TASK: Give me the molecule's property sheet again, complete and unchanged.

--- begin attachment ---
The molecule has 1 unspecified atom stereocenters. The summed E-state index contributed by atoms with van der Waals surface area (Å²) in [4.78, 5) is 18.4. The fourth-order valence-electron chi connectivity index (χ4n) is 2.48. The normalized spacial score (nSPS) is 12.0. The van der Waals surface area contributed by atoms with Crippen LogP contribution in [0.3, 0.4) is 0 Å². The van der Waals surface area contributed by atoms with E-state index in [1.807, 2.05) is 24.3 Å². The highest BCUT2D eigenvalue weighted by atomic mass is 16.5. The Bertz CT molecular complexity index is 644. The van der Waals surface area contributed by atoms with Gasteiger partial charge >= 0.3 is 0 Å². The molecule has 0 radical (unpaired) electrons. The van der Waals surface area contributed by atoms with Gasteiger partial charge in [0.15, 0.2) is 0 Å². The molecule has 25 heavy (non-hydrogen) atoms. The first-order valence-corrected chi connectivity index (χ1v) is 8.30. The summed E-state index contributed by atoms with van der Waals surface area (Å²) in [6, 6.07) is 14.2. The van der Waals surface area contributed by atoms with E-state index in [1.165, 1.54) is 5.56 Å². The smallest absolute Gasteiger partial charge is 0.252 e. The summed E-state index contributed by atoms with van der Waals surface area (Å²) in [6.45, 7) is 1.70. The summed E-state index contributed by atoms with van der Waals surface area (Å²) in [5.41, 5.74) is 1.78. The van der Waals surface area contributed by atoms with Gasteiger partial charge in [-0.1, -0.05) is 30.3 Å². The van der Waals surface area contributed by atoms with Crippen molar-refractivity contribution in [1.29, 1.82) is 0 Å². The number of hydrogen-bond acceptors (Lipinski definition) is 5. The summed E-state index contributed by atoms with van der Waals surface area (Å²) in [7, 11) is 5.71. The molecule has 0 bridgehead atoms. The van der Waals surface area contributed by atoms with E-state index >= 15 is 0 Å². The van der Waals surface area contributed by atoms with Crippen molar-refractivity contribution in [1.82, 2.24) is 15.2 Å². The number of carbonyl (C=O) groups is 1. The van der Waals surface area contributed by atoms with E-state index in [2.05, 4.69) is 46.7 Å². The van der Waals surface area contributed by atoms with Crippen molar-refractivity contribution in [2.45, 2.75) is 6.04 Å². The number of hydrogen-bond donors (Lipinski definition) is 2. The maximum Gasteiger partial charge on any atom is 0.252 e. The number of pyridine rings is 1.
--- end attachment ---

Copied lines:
The molecule has 1 unspecified atom stereocenters. The summed E-state index contributed by atoms with van der Waals surface area (Å²) in [4.78, 5) is 18.4. The fourth-order valence-electron chi connectivity index (χ4n) is 2.48. The normalized spacial score (nSPS) is 12.0. The van der Waals surface area contributed by atoms with Crippen LogP contribution in [0.3, 0.4) is 0 Å². The van der Waals surface area contributed by atoms with E-state index in [1.807, 2.05) is 24.3 Å². The highest BCUT2D eigenvalue weighted by atomic mass is 16.5. The Bertz CT molecular complexity index is 644. The van der Waals surface area contributed by atoms with Gasteiger partial charge >= 0.3 is 0 Å². The molecule has 0 radical (unpaired) electrons. The van der Waals surface area contributed by atoms with Gasteiger partial charge in [0.15, 0.2) is 0 Å². The molecule has 25 heavy (non-hydrogen) atoms. The first-order valence-corrected chi connectivity index (χ1v) is 8.30. The summed E-state index contributed by atoms with van der Waals surface area (Å²) in [6, 6.07) is 14.2. The van der Waals surface area contributed by atoms with E-state index in [1.165, 1.54) is 5.56 Å². The smallest absolute Gasteiger partial charge is 0.252 e. The summed E-state index contributed by atoms with van der Waals surface area (Å²) in [6.45, 7) is 1.70. The summed E-state index contributed by atoms with van der Waals surface area (Å²) in [5.41, 5.74) is 1.78. The van der Waals surface area contributed by atoms with Gasteiger partial charge in [-0.1, -0.05) is 30.3 Å². The van der Waals surface area contributed by atoms with Crippen molar-refractivity contribution in [1.29, 1.82) is 0 Å². The number of hydrogen-bond acceptors (Lipinski definition) is 5. The summed E-state index contributed by atoms with van der Waals surface area (Å²) in [7, 11) is 5.71. The molecule has 0 bridgehead atoms. The van der Waals surface area contributed by atoms with E-state index >= 15 is 0 Å². The van der Waals surface area contributed by atoms with Crippen molar-refractivity contribution in [1.82, 2.24) is 15.2 Å². The number of carbonyl (C=O) groups is 1. The van der Waals surface area contributed by atoms with E-state index in [2.05, 4.69) is 46.7 Å². The van der Waals surface area contributed by atoms with Crippen molar-refractivity contribution in [2.45, 2.75) is 6.04 Å². The number of hydrogen-bond donors (Lipinski definition) is 2. The maximum Gasteiger partial charge on any atom is 0.252 e. The number of pyridine rings is 1.